Last year, I learned to spin and have been having a blast spinning and knitting with my very own yarn! I have even dyed some of my own roving. My enthusiasm always brings me the most joy when I can share it, thus my love of teaching.

I hope you will join me in one of my classes this spring: Felted Clogs, Noro Vest or Knitting and Crocheting with your own handspun.


Lynn has been getting TONS of new yarns in the shop for spring. Every time I go in there I see several boxes that have just come in that are waiting to be priced and put out onto the shelves. On Saturday, Jackie and Bridget were pricing a shipment of Frog Tree Alpace DK weight that had just come in, in lots of gorgeous colors. I have been fascinated by socks lately, and a couple that have caught my eye are the Pagewood Farms sock yarns in either a merino/nylon superwash blend, or a merino/bamboo/nylon superwash, in gorgeous colors. I am working on my second pair of socks with this yarn (DH gazed longingly at the first sock as I was just casting on, so that pair went to him for Valentine's Day, this pair is mine, all mine!) and I love this stuff. Very squishy and bouncy, and extremely soft. The other sock yarn that is new to the shop is the Online Supersocke 100 in knock-your-eyes-out, bright, fun spring colors. You have to see this stuff, it's beautiful!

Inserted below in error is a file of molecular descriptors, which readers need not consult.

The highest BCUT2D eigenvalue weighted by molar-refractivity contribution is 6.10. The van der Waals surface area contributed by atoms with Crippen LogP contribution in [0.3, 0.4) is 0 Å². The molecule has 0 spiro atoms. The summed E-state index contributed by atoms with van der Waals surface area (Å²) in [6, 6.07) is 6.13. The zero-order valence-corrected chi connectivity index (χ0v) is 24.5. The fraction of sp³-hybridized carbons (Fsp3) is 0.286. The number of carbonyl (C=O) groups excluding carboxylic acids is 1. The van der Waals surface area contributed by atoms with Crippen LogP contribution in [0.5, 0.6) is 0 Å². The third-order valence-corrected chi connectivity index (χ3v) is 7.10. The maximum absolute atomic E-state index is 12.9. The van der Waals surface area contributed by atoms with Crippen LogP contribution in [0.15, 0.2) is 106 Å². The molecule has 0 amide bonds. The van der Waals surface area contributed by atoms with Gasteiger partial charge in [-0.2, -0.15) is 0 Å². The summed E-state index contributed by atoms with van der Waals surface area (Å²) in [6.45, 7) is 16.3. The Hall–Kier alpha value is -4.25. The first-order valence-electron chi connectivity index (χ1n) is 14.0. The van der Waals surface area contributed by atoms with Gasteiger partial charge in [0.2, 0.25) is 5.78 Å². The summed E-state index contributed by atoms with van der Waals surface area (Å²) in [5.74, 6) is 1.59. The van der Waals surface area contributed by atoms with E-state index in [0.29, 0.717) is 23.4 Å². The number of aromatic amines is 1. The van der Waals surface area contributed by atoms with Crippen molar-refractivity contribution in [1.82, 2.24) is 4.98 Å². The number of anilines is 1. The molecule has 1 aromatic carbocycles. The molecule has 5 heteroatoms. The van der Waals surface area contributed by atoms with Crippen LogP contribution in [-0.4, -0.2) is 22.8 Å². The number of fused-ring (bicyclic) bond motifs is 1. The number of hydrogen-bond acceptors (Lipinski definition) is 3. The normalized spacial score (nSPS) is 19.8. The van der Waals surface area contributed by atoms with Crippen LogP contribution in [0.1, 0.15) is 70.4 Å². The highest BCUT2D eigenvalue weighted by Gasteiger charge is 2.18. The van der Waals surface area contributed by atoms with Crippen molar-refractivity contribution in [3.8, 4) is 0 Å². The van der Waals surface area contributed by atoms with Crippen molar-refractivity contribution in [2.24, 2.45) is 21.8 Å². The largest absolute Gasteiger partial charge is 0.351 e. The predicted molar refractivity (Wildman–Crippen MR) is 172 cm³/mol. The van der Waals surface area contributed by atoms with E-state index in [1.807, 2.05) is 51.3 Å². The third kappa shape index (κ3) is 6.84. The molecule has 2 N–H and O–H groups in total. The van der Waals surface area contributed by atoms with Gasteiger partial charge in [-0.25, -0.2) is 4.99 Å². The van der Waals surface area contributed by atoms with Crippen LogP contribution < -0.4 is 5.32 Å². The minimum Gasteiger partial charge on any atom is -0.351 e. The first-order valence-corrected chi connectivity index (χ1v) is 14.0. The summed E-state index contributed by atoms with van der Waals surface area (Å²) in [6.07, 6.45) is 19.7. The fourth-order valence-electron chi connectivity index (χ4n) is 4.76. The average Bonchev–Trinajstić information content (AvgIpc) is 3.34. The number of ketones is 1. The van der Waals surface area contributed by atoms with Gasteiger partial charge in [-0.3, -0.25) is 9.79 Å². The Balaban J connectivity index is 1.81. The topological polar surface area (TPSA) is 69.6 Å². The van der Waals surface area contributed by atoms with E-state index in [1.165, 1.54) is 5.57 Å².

Major rearranging seemed to be happening in the Veggie Room, too, so I'll be excited to see what has gone up on the shelves while I've been gone.

Wednesday, February 13, 2008

Toe-up Cast-ons

Well, yesterday was the first day I felt like myself again, and it sure is great to be on the other side of my cold. As I've mentioned before, with asthma a cold or flu can be a very dangerous thing, so I spend those days living through a cold with one eye waiting for the other shoe to drop - the asthma crisis that lands me in the ER. So again I urge you, if you find yourself with a cold or flu, think of all those people out there - more than you suspect - who have a compromised immune system due to things like chronic respiratory disease, chemo, etc. and stay home if you are sick. We have several such clients at the shop, and each time I say something like this is the blog, I get thank yous from them.